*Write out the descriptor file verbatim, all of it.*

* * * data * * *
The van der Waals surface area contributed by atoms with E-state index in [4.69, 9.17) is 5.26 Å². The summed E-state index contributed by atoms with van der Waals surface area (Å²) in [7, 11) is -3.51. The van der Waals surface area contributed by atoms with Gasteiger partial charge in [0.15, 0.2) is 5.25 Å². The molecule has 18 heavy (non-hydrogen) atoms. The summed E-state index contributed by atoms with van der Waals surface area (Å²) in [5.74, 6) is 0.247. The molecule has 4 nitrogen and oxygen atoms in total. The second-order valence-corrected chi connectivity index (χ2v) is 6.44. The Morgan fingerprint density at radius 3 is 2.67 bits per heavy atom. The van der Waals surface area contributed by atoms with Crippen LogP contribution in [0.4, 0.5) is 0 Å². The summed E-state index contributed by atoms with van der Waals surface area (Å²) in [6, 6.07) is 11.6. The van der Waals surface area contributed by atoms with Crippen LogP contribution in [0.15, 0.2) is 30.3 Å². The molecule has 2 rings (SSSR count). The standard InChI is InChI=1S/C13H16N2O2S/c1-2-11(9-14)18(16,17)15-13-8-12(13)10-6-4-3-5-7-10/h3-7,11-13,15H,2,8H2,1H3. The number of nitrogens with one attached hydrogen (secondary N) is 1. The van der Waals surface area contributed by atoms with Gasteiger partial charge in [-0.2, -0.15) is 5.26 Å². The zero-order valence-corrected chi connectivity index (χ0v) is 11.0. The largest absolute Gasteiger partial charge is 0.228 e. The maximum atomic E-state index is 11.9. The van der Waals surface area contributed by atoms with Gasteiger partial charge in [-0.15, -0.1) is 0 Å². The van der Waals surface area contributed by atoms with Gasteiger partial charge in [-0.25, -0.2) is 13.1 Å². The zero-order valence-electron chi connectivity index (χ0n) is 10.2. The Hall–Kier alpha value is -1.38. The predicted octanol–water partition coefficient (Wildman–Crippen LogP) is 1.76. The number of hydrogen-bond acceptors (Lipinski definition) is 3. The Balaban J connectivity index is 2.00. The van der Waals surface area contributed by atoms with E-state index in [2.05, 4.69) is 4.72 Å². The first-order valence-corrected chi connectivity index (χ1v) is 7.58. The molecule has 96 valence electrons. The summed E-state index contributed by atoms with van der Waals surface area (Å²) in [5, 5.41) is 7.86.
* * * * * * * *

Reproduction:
The van der Waals surface area contributed by atoms with E-state index in [4.69, 9.17) is 5.26 Å². The summed E-state index contributed by atoms with van der Waals surface area (Å²) in [7, 11) is -3.51. The van der Waals surface area contributed by atoms with Gasteiger partial charge in [0.15, 0.2) is 5.25 Å². The molecule has 18 heavy (non-hydrogen) atoms. The summed E-state index contributed by atoms with van der Waals surface area (Å²) in [5.74, 6) is 0.247. The molecule has 4 nitrogen and oxygen atoms in total. The second-order valence-corrected chi connectivity index (χ2v) is 6.44. The Morgan fingerprint density at radius 3 is 2.67 bits per heavy atom. The van der Waals surface area contributed by atoms with Crippen LogP contribution in [0.4, 0.5) is 0 Å². The summed E-state index contributed by atoms with van der Waals surface area (Å²) in [6, 6.07) is 11.6. The van der Waals surface area contributed by atoms with Crippen LogP contribution in [0.15, 0.2) is 30.3 Å². The molecule has 2 rings (SSSR count). The standard InChI is InChI=1S/C13H16N2O2S/c1-2-11(9-14)18(16,17)15-13-8-12(13)10-6-4-3-5-7-10/h3-7,11-13,15H,2,8H2,1H3. The number of nitrogens with one attached hydrogen (secondary N) is 1. The van der Waals surface area contributed by atoms with Gasteiger partial charge in [-0.2, -0.15) is 5.26 Å². The zero-order valence-corrected chi connectivity index (χ0v) is 11.0. The largest absolute Gasteiger partial charge is 0.228 e. The maximum atomic E-state index is 11.9. The van der Waals surface area contributed by atoms with Gasteiger partial charge in [-0.15, -0.1) is 0 Å². The van der Waals surface area contributed by atoms with Gasteiger partial charge in [-0.25, -0.2) is 13.1 Å². The zero-order valence-electron chi connectivity index (χ0n) is 10.2. The Hall–Kier alpha value is -1.38. The predicted octanol–water partition coefficient (Wildman–Crippen LogP) is 1.76. The number of hydrogen-bond acceptors (Lipinski definition) is 3. The Balaban J connectivity index is 2.00. The van der Waals surface area contributed by atoms with E-state index in [2.05, 4.69) is 4.72 Å². The first-order valence-corrected chi connectivity index (χ1v) is 7.58. The molecule has 96 valence electrons. The summed E-state index contributed by atoms with van der Waals surface area (Å²) in [5, 5.41) is 7.86.